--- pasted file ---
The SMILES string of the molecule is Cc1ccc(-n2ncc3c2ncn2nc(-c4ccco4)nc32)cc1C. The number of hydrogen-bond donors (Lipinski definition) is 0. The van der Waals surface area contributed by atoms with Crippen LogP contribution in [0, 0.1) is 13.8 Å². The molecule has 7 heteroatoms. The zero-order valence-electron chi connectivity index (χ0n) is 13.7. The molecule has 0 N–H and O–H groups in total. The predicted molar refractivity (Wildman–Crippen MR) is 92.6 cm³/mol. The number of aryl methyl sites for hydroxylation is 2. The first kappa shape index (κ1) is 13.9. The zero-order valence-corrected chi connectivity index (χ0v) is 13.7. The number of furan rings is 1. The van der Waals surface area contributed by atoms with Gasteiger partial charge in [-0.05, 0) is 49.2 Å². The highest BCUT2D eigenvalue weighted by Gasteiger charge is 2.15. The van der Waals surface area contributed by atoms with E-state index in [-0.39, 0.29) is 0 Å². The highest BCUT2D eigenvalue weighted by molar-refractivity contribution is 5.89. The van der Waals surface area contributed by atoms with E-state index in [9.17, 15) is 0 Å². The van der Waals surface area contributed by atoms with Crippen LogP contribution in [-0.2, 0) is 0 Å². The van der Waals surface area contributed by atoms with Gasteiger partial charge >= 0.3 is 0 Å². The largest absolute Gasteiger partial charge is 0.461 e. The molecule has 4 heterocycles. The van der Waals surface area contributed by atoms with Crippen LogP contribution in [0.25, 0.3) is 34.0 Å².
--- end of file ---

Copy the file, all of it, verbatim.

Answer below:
The SMILES string of the molecule is Cc1ccc(-n2ncc3c2ncn2nc(-c4ccco4)nc32)cc1C. The number of hydrogen-bond donors (Lipinski definition) is 0. The van der Waals surface area contributed by atoms with Crippen LogP contribution in [0, 0.1) is 13.8 Å². The molecule has 7 heteroatoms. The zero-order valence-electron chi connectivity index (χ0n) is 13.7. The molecule has 0 N–H and O–H groups in total. The predicted molar refractivity (Wildman–Crippen MR) is 92.6 cm³/mol. The number of aryl methyl sites for hydroxylation is 2. The first kappa shape index (κ1) is 13.9. The zero-order valence-corrected chi connectivity index (χ0v) is 13.7. The number of furan rings is 1. The van der Waals surface area contributed by atoms with Gasteiger partial charge in [-0.05, 0) is 49.2 Å². The highest BCUT2D eigenvalue weighted by Gasteiger charge is 2.15. The van der Waals surface area contributed by atoms with E-state index in [-0.39, 0.29) is 0 Å². The highest BCUT2D eigenvalue weighted by molar-refractivity contribution is 5.89. The van der Waals surface area contributed by atoms with E-state index in [9.17, 15) is 0 Å². The van der Waals surface area contributed by atoms with Crippen LogP contribution in [-0.2, 0) is 0 Å². The van der Waals surface area contributed by atoms with Gasteiger partial charge >= 0.3 is 0 Å². The largest absolute Gasteiger partial charge is 0.461 e. The molecule has 4 heterocycles. The van der Waals surface area contributed by atoms with Crippen LogP contribution in [0.25, 0.3) is 34.0 Å².